Check out these 2 winning low-cost semiconductor ETFs

Image of semiconductors.  Which semiconductor ETFs would work for you?

Key points

  • For those looking to incorporate semiconductor growth, investing in an ETF focused on semiconductor companies is a more conservative approach than taking single stock risk.
  • SOXX has generated an annualized return of 25.6% over the past 10 years and is a market-cap-weighted portfolio of the 30 largest U.S. companies that design, manufacture and distribute semiconductors.
  • SMH focuses on chip and equipment manufacturing companies and has a 10-year yield of 27.2%.
  • 5 Stocks We Like Best Than the iShares Semiconductor ETF

As usual, traders wasted no time taking advantage of the recent decline in semiconductor stocks. Last week, the PHLX Semiconductor Index rallied 4.5% to a new all-time high, extending its rebound from its Jan. 31 low. Over the past 12 months, the index is up 52%, more than double the return of the S&P 500 over the same period.

Traders continue to accumulate semiconductor names as the noise around the artificial intelligence (AI) revolution reaches a fever pitch. With the growing spread of AI applications in consumer, healthcare, industrial, retail and many other contexts, the demand for sophisticated microchips is increasing.

Positive earnings surprises from Qualcomm, ARM Holdings and others have supported the 2024 rally in chip stocks. AI’s potential to reinvigorate an industry recovering from a long supply chain crisis is the factor key.

According to Grand View Research, the global AI market will grow 37.3% annually and reach $1.8 trillion by 2030. As machines leverage the ability to think, the way we work, learn and interact with technology could change radically.

Since hardware is the foundation of every AI application, semiconductor companies that provide AI-enabled computing, memory, and networking solutions can rake in huge profits.

But with the AI ​​story alone pushing U.S. stock indexes to all-time highs, aren’t semiconductor stocks too hot to touch right now?

Perhaps. Maybe not.

Last week, the Semiconductor Industry Association (SIA) reported that global chip sales are expected to grow 13.1% in 2024, based on a strong rebound in the second half of 2023. This implies that chip sales this year will exceed 2022 record levels by more than $20 billion. More importantly, it suggests strong growth for companies selling semiconductor materials, equipment and chips, not just for artificial intelligence, but for uses in communications, defense, self-driving cars, robotics and many other areas .

There are many choices when it comes to incorporating semiconductor growth into an investment strategy. Riding long-term winners like NVIDIA, AMD and Broadcom has merit, but taking single stock risk isn’t for everyone.

A more conservative approach is to invest in an exchange-traded fund (ETF) focused on semiconductor companies. The challenge here is that most are expensive. Some are leveraged and, therefore, present extremely high risk.

Luckily, MarketBeat’s ETF Screener has helped us sift through some semiconductor-themed ETFs to uncover low-cost options.

iShares PHLX Semiconductor ETF

iShares PHLX Semiconductor ETF NASDAQ:SOXX tracks the closely watched Philadelphia Stock Exchange Semiconductor Index mentioned at the beginning of this article. As such, it is a market capitalization-weighted portfolio of the 30 largest U.S. companies that design, manufacture and distribute semiconductors.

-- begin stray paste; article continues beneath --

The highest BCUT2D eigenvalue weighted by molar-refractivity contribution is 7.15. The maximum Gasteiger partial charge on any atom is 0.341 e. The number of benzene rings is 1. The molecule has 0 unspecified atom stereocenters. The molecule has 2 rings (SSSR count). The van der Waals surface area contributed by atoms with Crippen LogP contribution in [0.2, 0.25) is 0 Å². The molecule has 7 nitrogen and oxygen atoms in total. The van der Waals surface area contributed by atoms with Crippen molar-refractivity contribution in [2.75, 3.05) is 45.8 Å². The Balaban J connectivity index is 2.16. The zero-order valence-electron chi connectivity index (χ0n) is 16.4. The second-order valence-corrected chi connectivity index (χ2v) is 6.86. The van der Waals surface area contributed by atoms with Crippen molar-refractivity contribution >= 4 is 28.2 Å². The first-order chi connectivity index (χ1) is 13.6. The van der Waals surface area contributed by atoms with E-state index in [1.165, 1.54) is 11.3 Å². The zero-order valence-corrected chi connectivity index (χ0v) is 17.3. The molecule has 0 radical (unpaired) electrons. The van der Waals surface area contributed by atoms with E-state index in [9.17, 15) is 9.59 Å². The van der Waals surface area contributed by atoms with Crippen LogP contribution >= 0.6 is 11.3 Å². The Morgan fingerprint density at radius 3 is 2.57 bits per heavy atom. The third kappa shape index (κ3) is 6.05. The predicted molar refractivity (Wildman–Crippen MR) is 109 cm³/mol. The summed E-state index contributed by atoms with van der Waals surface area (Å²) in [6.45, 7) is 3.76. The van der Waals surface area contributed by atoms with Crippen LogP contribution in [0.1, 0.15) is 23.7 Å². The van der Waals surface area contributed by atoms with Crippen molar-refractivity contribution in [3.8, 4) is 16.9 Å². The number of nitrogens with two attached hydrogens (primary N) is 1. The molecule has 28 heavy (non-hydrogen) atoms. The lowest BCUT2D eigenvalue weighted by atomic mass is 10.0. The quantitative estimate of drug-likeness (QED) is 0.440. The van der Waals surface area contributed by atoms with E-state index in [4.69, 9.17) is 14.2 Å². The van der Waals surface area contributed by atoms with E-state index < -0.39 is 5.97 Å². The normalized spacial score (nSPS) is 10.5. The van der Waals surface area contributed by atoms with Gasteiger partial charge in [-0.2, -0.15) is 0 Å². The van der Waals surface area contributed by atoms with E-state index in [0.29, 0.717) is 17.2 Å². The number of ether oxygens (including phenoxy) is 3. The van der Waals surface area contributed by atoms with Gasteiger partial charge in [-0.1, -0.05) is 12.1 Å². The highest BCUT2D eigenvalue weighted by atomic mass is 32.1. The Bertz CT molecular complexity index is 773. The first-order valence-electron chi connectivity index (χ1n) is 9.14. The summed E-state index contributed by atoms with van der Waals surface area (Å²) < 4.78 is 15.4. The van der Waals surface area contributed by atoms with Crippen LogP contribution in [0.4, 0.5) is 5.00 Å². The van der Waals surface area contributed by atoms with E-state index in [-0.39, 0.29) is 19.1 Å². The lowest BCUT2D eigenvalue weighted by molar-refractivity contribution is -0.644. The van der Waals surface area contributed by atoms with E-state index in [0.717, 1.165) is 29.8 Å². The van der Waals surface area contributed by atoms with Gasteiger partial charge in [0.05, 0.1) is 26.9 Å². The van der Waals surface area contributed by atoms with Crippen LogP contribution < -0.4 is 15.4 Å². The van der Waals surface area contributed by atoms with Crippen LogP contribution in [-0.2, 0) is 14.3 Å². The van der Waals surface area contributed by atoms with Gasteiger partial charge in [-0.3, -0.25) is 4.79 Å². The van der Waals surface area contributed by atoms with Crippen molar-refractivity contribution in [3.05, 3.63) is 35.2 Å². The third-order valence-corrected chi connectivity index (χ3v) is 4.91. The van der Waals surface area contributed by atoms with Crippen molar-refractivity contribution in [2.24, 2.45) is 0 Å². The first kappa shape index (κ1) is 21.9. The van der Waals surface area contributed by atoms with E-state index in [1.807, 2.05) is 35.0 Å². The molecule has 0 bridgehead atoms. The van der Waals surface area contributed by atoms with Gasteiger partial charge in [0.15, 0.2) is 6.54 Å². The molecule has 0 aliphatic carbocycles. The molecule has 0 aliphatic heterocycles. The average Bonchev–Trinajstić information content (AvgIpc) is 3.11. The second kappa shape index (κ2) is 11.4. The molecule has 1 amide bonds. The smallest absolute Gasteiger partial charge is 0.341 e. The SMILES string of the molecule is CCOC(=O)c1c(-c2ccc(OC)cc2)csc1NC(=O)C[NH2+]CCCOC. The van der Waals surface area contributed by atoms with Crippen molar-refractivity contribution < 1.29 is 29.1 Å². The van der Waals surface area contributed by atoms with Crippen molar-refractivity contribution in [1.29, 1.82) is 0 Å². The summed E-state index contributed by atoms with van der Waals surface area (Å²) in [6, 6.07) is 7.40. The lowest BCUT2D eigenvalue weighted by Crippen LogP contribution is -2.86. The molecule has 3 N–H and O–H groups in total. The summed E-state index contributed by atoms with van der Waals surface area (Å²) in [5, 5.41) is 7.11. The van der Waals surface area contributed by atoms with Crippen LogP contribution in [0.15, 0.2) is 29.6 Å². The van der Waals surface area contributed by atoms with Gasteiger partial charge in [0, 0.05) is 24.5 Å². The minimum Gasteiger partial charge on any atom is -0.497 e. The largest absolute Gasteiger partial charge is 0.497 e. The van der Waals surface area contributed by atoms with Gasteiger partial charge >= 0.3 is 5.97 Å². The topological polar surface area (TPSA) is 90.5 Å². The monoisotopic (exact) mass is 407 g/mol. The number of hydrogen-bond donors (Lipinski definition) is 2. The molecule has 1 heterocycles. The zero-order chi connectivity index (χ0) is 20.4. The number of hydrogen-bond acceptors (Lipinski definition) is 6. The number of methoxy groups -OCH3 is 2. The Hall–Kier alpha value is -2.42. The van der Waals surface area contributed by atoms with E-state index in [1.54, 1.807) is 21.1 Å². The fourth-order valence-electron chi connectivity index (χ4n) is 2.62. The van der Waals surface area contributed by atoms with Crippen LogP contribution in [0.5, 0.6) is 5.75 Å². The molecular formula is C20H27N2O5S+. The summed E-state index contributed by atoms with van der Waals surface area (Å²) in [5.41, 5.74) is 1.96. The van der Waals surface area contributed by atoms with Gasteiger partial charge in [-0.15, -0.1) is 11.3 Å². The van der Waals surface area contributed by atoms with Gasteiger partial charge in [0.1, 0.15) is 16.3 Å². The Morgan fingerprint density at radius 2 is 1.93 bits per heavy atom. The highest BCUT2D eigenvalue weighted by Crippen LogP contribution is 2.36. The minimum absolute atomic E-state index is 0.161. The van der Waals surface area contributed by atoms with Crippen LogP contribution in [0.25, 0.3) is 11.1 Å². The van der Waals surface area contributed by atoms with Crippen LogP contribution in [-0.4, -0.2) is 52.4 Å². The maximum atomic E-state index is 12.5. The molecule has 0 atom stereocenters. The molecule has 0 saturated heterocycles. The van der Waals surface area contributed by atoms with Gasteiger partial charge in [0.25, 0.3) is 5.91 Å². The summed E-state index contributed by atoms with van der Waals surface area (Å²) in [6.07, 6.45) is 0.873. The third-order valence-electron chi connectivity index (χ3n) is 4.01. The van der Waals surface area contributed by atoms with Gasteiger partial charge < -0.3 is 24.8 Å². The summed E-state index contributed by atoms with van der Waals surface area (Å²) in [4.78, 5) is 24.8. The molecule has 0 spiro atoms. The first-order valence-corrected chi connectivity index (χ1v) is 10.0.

Naturally, Nvidia tops the list of holdings and represents 10% of the fund, making SOXX a low-risk way to gain exposure to AI’s first winner, a stock that trades at nearly 100 times earnings.

The ETF has an expense ratio of 0.35%, which is low compared to most semiconductor-focused funds. It also falls compared to the 25.6% annualized return the portfolio has generated over the past 10 years. With $12 billion in assets under management (AUM) and around one million shares traded every day, the iShares fund is highly liquid and has kicked off a dividend of 0.78% over the past 12 months.

VanEck Semiconductor ETF

With assets of 14.6 billion dollars, The VanEck Semiconductor ETF NASDAQ: SMH it is even more popular than the SOXX fund. He’s impressive considering he was born in December 2011, which makes him 10 years younger than SOXX. While it has the same expense ratio (and, like SOXX, has a chain of options), there are some differences.

The main difference is the index it tries to replicate. SMH is based on the US-listed MVIS Semiconductor 25 index and focuses on chip and equipment manufacturing companies. This makes it a slightly more concentrated version of SOXX, but one that worked very well.

The 10-year yield is 27.2%, placing it second among all U.S. technology funds. As you might imagine, the main source of outperformance is the heavy weighting of NVIDIA, which currently represents 24% of the fund. A significant position in international chip names such as Taiwan Semiconductor and ASML Holding also explains the performance differences and gives SMH a more global feel.

Before you consider the iShares Semiconductor ETF, you’ll want to hear about it.

MarketBeat tracks Wall Street’s highest-rated and best-performing research analysts and the stocks they recommend to their clients on a daily basis. MarketBeat identified the five stocks that top analysts are quietly whispering to their clients to buy now before the broader market takes hold… and the iShares Semiconductor ETF wasn’t on the list.

While the iShares Semiconductor ETF currently has a “hold” rating among analysts, top analysts believe these five stocks are better buys.

View the five stocks here

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